It also helps that many canvas panels are very affordable, so you can practice on them without feeling like you’re wasting money.
When I venture outdoors for a painting excursion, I enjoy the feeling of knowing that I can a bunch of canvas boards and paint to experiment with.
Outdoor painting can be more fun because you don’t have as much time as you do in the studio. So I just assume I’ll ruin a couple of them and I pack a few extra canvas boards with me.
However, this is just my opinion and approach to painting outdoors.
You may find that you prefer to work on more elaborate pieces on a stretched canvas when painting outdoors.
3 Price – Canvas Panels Are Cheaper Than Stretched Canvas
One of the main considerations when shopping for art supplies is price. Many artists have a budget for supplies and it helps if you can save a few dollars here and there.
Generally speaking, canvas panels are cheaper than buying a stretched canvas. There are exceptions though.
The difficulty of a price comparison between stretched canvas and canvas panels is the quality varies a lot between brands. So the cost really depends upon the quality of the materials.
If you have an interest in saving money, I wrote an entire article about how to save money on art supplies which includes a YouTube video.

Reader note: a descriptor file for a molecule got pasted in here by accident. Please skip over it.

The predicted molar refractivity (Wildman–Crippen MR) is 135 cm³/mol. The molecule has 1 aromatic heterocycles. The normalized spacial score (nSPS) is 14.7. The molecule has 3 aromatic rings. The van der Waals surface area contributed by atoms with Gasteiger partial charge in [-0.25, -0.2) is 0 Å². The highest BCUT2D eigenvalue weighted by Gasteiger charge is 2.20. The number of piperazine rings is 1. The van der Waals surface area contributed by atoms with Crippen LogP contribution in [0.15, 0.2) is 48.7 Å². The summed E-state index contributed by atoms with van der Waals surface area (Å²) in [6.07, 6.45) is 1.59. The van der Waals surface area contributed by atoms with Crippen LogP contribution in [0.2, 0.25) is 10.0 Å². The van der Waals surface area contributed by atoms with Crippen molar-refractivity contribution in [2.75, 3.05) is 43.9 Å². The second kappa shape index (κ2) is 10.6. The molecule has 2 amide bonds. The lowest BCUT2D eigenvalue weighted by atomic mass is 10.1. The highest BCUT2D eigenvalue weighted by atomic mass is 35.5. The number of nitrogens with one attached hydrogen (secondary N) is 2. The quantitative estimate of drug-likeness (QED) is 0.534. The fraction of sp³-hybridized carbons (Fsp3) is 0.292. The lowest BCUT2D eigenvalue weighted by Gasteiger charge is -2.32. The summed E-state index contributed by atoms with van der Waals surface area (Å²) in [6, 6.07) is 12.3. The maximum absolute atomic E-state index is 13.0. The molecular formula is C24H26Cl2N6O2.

Below are the factors you have to consider when shopping for stretched canvases and canvas panels.
The Price of Canvas Panels
Canvas panels are generally less expensive than stretched canvas. The canvas panels with cardboard cores are the least expensive.
These inexpensive canvas boards are basically canvas glued down to a sheet of cardboard.
The higher quality canvas panels have wood hardboard interior that the canvas is glued to. But even some of these are less expensive than a stretched canvas.
Here are some real world comparisons.
Arteza canvas panels have hardboard wood cores and the canvas has a nice texture.
There’s a link to a 10 pack off Arteza panels below and they’re very affordable. These panels are a good compromise between quality and price.
They have a wood core interior, the corners are square, and the price is very attractive. I much prefer these over the ones that have the cardboard interior.
These canvas boards are very affordable and have a wood core instead of cardboard.
In comparison, the top of the line canvas panels of the same size may cost much more, up to 4 times as much. You may not want to spend the money on them, especially if you’re just starting out.
One of the differences is the Raymar panels are sealed with an extra melamine backing material.
Raymar canvas panels have a melamine backing that makes it more resistant to warping.
This backing material is gray and it makes the board more rigid and resistant to warping. It also protects against damage from things like mold and water.
The smooth melamine surface makes it easy to wipe off any paint that you happen to get on the back.
This can happen if you have wet oil paint on your easel or pochade box. A panel with a paper or cardboard back would be stained if you got paint on it.